Opponents of an eruv for north-west London's Orthodox Jewish community may mount a court challenge, writes Helen Nowicka.

Two weeks ago, John Gummer, Secretary of State for the Environment, ruled in favour of the eruv in Hampstead Garden Suburb, Hendon and Golders Green. Within its boundaries strict Sabbath laws can be relaxed, allowing for the pushing of prams for example.

The decision comes after a planning inquiry decided the eruv would not harm the character of the district, part of which is a conservation area. Roads and rail lines form much of the 11-mile perimeter, other parts being marked by poles linked with fine wire.

Critics are combing the planning inspector's 55-page report for grounds to appeal. Elizabeth Lawrence, co-ordinator of Barnet Eruv Objectors Group, said: 'An area of six and a half square miles is being marked out specifically as a Jewish area. A number of people including some Jews are concerned.'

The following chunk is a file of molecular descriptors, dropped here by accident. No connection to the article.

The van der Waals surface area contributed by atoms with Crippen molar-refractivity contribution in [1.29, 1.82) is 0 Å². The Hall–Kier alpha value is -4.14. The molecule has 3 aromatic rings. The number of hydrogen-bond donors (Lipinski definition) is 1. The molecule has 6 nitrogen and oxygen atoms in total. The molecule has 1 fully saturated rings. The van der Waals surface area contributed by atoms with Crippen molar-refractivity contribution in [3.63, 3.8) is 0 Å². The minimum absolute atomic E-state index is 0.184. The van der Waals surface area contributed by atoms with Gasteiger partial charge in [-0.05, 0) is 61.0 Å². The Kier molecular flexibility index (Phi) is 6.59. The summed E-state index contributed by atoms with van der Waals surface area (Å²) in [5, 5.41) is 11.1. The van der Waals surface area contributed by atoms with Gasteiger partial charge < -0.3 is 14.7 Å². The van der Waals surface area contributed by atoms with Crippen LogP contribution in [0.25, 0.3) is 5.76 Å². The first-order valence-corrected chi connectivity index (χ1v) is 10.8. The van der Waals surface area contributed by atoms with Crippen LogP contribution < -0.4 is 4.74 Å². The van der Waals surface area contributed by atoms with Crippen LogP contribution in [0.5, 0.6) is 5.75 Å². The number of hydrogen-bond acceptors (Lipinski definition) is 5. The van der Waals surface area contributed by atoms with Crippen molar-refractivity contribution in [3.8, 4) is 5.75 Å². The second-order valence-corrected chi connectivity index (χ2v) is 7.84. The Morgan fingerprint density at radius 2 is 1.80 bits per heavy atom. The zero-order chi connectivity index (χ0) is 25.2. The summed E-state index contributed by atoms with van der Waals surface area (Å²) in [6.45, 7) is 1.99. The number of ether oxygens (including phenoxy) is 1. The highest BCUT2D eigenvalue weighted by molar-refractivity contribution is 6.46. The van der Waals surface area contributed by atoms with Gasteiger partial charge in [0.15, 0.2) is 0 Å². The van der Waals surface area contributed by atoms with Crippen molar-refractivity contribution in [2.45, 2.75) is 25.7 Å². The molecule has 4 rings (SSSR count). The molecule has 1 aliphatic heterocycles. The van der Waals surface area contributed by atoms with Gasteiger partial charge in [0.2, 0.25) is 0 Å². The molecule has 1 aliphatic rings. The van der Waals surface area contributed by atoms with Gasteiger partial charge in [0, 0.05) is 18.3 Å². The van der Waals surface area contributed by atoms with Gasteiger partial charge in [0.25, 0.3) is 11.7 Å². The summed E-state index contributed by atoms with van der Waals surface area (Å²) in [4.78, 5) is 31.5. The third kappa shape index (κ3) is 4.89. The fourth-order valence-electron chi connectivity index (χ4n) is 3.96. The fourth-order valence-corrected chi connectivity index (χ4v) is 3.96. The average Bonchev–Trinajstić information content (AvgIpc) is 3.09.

Edward Black, a member of the United Synagogue Eruv Committee, said: 'There are eruvs all over the world. They are appreciated by the Sabbath observant community to whom they matter, and pass unnoticed by the people who don't use them.

'We had hoped all sides of the community would put their differences behind them and move forward in the spirit of mutual respect.'